Wednesday 25 October 2023

Review: Shark Alley by Stephen Carver

 Shark Alley by Stephen Carver purports to be the missing papers of forgotten writer, Jack Vincent. In his heyday one of the set of writers that included Dickens, Thackery and William Harrison Ainsworth, but now writing penny-a-line for newspapers. He has been sent on the troopship, HMS Birkenhead, which suffered a real tragedy when it sank in shark-infested waters. The book cuts between flashbacks to his life leading up to boarding the ship, and his experiences of the ship and with the tragedy

I love how Shark Alley commits to its bit. The blending of real and fictional characters and incidents is balanced really well and the book even includes endnotes by ‘editor’ Carver that explain how and why Vincent has been lost to history. There’s also an endnote, where Carver explains how he finds the papers, stealing them from a hiding place behind a copies of ancient Daily Mails in a dead hoarder’s house. 

The cover is also gorgeous with a real ‘boy’s own’ style. Originally the book was written in instalments on a website, with each containing an illustration, as a triple-decker novel, those illustrations aren’t included.

There’s some exciting shark action from the beginning, with a horse falling off the side and being yummed right up by a Great White. There’s also some premonition, when Vincent falls in a pond and has his toes bitten off by a pike as a boy - he’s not fond of water or carnivorous fish.

The first book is split into two sections, initially setting up the Birkenhead and the people on it and then going into the flashbacks. The second book alternates between flashback and ship-board action and the last book takes place on the ship and the later tribunal. I found the stuff on the Birkenhead to be a little less interesting than the flashback stuff, until the ship struck the rock and things went full throttle.

Jack Vincent is the son of a tailor who was put into the Marshalsea by the oily Mr Grimstone. There his literacy sets him apart and he reads to the other inmates, later creating his own stories. Not only are there Little Dorrit parallels, but the other inmates include the real Bill Sikes and Nancy. One visitor, David (Copperfield) even ends up being Dickens and the two talk narrative and social conscience. One day the prison is visited by Bob Logic, Jerry and Corinthian Tom, the main characters of Life in London, a popular book in the Regency - who are also real life artists the Cruickshank brothers and Pierce Egan.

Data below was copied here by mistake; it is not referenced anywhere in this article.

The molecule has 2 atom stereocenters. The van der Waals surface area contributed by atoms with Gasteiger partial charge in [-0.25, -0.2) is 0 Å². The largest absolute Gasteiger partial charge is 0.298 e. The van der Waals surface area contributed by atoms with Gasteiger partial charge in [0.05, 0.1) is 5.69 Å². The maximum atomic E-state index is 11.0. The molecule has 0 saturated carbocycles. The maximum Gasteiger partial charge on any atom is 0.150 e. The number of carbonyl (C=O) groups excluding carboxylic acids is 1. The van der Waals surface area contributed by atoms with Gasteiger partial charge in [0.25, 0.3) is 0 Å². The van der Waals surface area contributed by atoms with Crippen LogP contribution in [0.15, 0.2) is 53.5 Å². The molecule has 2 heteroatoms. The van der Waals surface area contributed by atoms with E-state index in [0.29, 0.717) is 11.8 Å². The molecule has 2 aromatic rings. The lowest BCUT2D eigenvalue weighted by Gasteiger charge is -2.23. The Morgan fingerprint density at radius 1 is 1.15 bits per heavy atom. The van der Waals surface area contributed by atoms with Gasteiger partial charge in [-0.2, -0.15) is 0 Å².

Shark Alley is full of references, both historical and literary. Publishers, both mainstream and radical are important side characters. Vincent is represented as a keen Chartist, who was present at the mega-meeting in Kennington. He, Dickens and Harrison Ainsworth have a friendly rivalry until the moral panic about Newgate sends Dickens into more respectable territory and Harrison Ainsworth as a less stellar career as a historical novelist. (Carver is William Harrison Ainsworth’s most recent biographer, and a clear fondness enters the text). However, Shark Alley uses all this research to power the story along and there’s never an info-dump quality to it, all research is well digested. Particularly well handled is flash-slang (which I have seen sink other novels) and research into underworld London.

As Vincent is a novelist (he prefers the ‘ebb and flow’ of prose, me too) there are discussions of his novels. Though this is labelled ‘Vol I’, if Carver wants to branch out and write some actual Jack Vincent novels, I am all for them. The Shaking of the Timbers, is a crazy story about time-travelling on a demonically possessed boat that grows limbs. It makes a noble hero out of Captain Kidd and they fight a demonic Blackbeard. I’d love to read that. His gothic novellas include zombie babies born from necrophiliac sex and ghosts coming back to retrieve their gold teeth. There’s also the gonzo take on Sweeney Todd in The Death Hunter - I’m down for all those. There’s even mention of an experimental tale, Jack Sheppard in Space… yes please.

Carver doesn’t shy away from the grotesque. Both his parents meet horrid endings, one by cesarean and the other being eaten by rats. His sister is taken away by a strange dopplegänger and the book suggests a sequel where she is found (yes please). This goriness is brought to full force when the HMS Birkenhead sinks (as it did in real life) in an area of the sea known as Shark Alley. The book is not afraid to make the shark attacks as vicious and violent as possible, even including the literary equivalent of jump-scares. One man has his head bitten off when he looks down into the sea from a lifeboat - it’s great.

Shark Alley develops a very likeable hero in Vincent. He’s had a rough life and has responded likewise, he makes many stupid decisions but he has a young wife and son and it’s clear to the reader how much he has changed for them. It also creates a brilliant villain in Mr Grimstone, who always manages to pop in the book to ruin things. He’s everything wrong with the world, a rich capitalist politician who masks his cowardice under a pretended military service and his perversions under a pretend happy family life. Very hateable.

I’m just waiting on volume 2.

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